4 myths of the Enterprise wiki
An article from 2009 gives us 3 reasons why wikis are not the easy route to KM that many believe. I have added a fourth
This comes from an article in pcworld based on a interview with Danish Analyst Dorthe Jespersen. Dorthe’s believes that the organisational culture can be a real barrier to the adoption of wikis, and the idea that wikis will allow knowledge to spontaneoulsy emerge, as on Wikipedia, is unfounded.
Her three myths are as follows
Myth One: Wikis will motivate employees to contribute content.
Jespersen describes the “Empty wiki syndrome,” or when a wiki is deployed without a clear purpose or is too general in its focus, resulting in a site with almost no activity. It helps, said Jespersen, to appoint someone to manage the wiki, ensure there is structure like guidelines and a basic information architecture, and that it is launched with content already posted because “it’s very hard to just react to this empty space for the user.”
Myth Two: Employees know how to contribute.
The concept of a wiki may be simple, but contributing content is not necessarily logical for casual users. Jespersen said some organizations prefer to refer to existing written policies around content creation that say, for instance, employees are responsible for the content they produce. But policies can be tricky considering the goal is to strike a balance between governance and structure and flexibility. Some wiki-specific policies might include guidelines around creating pages that are easy to read by having a table of contents if the page is long, or having a naming system for links to ensure consistency.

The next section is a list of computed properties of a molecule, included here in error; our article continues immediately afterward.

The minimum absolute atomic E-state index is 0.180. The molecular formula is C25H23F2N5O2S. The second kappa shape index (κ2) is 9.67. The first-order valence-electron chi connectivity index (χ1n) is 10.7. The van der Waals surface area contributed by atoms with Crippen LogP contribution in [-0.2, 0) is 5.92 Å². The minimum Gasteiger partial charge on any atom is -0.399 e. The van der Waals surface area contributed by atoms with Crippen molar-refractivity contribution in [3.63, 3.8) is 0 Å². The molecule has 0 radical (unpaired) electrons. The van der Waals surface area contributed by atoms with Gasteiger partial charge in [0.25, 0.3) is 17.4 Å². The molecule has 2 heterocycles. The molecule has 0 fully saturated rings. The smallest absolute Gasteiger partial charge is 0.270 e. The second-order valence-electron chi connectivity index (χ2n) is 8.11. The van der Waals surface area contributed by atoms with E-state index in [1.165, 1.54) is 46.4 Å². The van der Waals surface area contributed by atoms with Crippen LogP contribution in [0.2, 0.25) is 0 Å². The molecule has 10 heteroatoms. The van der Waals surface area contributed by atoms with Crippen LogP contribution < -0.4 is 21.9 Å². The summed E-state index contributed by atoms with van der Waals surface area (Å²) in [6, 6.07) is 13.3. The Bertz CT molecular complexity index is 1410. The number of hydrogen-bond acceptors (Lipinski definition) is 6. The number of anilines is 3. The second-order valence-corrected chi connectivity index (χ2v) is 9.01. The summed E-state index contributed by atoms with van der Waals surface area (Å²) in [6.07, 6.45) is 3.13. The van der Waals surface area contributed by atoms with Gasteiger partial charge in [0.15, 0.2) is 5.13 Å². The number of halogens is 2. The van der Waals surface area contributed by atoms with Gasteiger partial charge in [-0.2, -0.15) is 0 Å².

Myth Three: Wikis will always provide the information employees need.
Although searchability is often a selling point of wikis, Jespersen said the reality is wikis are difficult to search through, unlike a content management system. Given there is little structure built into wikis, “it is difficult to structure this information to make it findable the next day even.” Content on a wiki can grow faster than the organization can keep up, she said, therefore the wiki managers must perform regular searches and quality checks of the content. Overall, Jespersen suggested starting with a pilot so that the true purpose and scope of the wiki can be first ascertained before an enterprise-wide launch.
Underlying all of this is a fourth myth, which is still prevalent, and which I feel should be added to the list:
Myth Four: Wikipedia is a good model for in-house Wikis
Wikipedia is the archetypal bottom-up Wiki, drawing on the wisdom of the crowds, and is often taken as a model of bottom-up voluntary free-form knowledge sharing. However it is a poor model, for several reasons:
- Wikipedia is successful because it draws on a huge crowd – the population of the globe. even though the percetnage of Wiki contributors compared to teh global population is tiny, that doesnt matter because the global population is so large. A similat tiny percentage in an organisation would mean that a very small number of contributors provided the bulk of the content.
- That tiny percentage of Wikipedia contributors is a skewed population. Wikipedia contributors are 80-90% male, more than 65 percent single, more than 85 percent without children, around 70 percent under the age of 30. This is the wisdomn of a subset of the crowd. You do not want this skewed viewpoint in an organisation.
- Editing wikipedia is not a case of “everyone writes what they like”. There is usually editorial overview or moderation of most pages other then the fairly niche ones. A similar form of editorial oversight is needed in organisations as well.
- If you want more advice, see NASA’s 6 wiki rules
- This video….